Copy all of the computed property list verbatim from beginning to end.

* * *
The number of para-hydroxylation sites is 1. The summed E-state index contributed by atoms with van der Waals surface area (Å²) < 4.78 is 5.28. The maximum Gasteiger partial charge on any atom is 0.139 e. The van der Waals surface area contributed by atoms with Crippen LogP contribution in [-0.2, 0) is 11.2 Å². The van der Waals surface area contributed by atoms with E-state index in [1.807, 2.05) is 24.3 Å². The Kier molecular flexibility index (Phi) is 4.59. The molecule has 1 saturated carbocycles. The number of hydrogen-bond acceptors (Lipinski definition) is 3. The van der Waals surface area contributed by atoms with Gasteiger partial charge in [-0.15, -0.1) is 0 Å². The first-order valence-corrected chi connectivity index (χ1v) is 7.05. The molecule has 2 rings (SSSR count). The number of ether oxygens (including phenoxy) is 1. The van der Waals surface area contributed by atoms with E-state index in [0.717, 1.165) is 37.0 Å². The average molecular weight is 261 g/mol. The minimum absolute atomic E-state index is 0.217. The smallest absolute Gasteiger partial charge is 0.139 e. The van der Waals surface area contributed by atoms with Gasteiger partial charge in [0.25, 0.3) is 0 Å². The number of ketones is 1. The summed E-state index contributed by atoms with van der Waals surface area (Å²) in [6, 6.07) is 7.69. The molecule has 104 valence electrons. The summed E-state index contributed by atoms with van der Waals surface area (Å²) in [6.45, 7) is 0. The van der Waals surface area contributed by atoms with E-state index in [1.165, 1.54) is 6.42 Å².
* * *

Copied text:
The number of para-hydroxylation sites is 1. The summed E-state index contributed by atoms with van der Waals surface area (Å²) < 4.78 is 5.28. The maximum Gasteiger partial charge on any atom is 0.139 e. The van der Waals surface area contributed by atoms with Crippen LogP contribution in [-0.2, 0) is 11.2 Å². The van der Waals surface area contributed by atoms with E-state index in [1.807, 2.05) is 24.3 Å². The Kier molecular flexibility index (Phi) is 4.59. The molecule has 1 saturated carbocycles. The number of hydrogen-bond acceptors (Lipinski definition) is 3. The van der Waals surface area contributed by atoms with Gasteiger partial charge in [-0.15, -0.1) is 0 Å². The first-order valence-corrected chi connectivity index (χ1v) is 7.05. The molecule has 2 rings (SSSR count). The number of ether oxygens (including phenoxy) is 1. The van der Waals surface area contributed by atoms with E-state index in [0.717, 1.165) is 37.0 Å². The average molecular weight is 261 g/mol. The minimum absolute atomic E-state index is 0.217. The smallest absolute Gasteiger partial charge is 0.139 e. The van der Waals surface area contributed by atoms with Gasteiger partial charge in [0.25, 0.3) is 0 Å². The number of ketones is 1. The summed E-state index contributed by atoms with van der Waals surface area (Å²) in [6, 6.07) is 7.69. The molecule has 104 valence electrons. The summed E-state index contributed by atoms with van der Waals surface area (Å²) in [6.45, 7) is 0. The van der Waals surface area contributed by atoms with E-state index in [1.165, 1.54) is 6.42 Å².